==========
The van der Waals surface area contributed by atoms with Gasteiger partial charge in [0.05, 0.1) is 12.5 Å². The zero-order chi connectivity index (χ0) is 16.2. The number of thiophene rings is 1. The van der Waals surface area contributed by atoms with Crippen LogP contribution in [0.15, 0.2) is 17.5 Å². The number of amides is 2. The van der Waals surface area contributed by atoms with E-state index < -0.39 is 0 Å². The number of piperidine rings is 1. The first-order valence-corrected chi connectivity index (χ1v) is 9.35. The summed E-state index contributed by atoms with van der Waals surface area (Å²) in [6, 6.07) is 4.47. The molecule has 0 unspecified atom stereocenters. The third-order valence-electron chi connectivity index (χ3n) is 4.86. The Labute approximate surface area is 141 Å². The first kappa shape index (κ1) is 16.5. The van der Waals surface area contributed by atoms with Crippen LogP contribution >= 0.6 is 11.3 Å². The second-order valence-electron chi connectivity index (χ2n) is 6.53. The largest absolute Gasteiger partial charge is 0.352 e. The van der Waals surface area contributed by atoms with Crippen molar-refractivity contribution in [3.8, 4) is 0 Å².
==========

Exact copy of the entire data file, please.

The van der Waals surface area contributed by atoms with Gasteiger partial charge in [0.05, 0.1) is 12.5 Å². The zero-order chi connectivity index (χ0) is 16.2. The number of thiophene rings is 1. The van der Waals surface area contributed by atoms with Crippen LogP contribution in [0.15, 0.2) is 17.5 Å². The number of amides is 2. The van der Waals surface area contributed by atoms with E-state index < -0.39 is 0 Å². The number of piperidine rings is 1. The first-order valence-corrected chi connectivity index (χ1v) is 9.35. The summed E-state index contributed by atoms with van der Waals surface area (Å²) in [6, 6.07) is 4.47. The molecule has 0 unspecified atom stereocenters. The third-order valence-electron chi connectivity index (χ3n) is 4.86. The Labute approximate surface area is 141 Å². The first kappa shape index (κ1) is 16.5. The van der Waals surface area contributed by atoms with Crippen LogP contribution >= 0.6 is 11.3 Å². The second-order valence-electron chi connectivity index (χ2n) is 6.53. The largest absolute Gasteiger partial charge is 0.352 e. The van der Waals surface area contributed by atoms with Crippen molar-refractivity contribution in [3.8, 4) is 0 Å².